Wednesday, April 18, 2012

Loss of predators in Northern Hemisphere affecting ecosystem health

A survey done on the loss in the Northern Hemisphere of large predators, particularly wolves, concludes that current populations of moose, deer, and other large herbivores far exceed their historic levels and are contributing to disrupted ecosystems.

The research, published today by scientists from Oregon State University, examined 42 studies done over the past 50 years.

It found that the loss of major predators in forest ecosystems has allowed game animal populations to greatly increase, crippling the growth of young trees and reducing biodiversity. This also contributes to deforestation and results in less carbon sequestration, a potential concern with climate change.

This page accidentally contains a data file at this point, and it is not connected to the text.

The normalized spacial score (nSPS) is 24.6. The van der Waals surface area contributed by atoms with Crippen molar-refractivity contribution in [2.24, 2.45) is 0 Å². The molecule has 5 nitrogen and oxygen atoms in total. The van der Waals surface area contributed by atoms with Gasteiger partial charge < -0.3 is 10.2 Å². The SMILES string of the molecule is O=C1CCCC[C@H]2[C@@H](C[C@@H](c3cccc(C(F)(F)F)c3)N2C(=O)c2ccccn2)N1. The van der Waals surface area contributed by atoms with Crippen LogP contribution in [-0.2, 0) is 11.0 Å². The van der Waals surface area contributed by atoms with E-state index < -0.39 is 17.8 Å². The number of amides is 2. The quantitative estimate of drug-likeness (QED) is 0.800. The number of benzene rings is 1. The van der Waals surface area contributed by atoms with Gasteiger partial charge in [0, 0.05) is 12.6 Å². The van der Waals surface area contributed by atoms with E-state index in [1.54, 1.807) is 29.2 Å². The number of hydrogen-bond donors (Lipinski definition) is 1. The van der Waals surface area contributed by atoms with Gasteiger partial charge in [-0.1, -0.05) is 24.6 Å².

"These issues do not just affect the United States and a few national parks," said William Ripple, an OSU professor of forestry and lead author of the study. "The data from Canada, Alaska, the Yukon, Northern Europe and Asia are all showing similar results. There's consistent evidence that large predators help keep populations of large herbivores in check, with positive effects on ecosystem health." Read More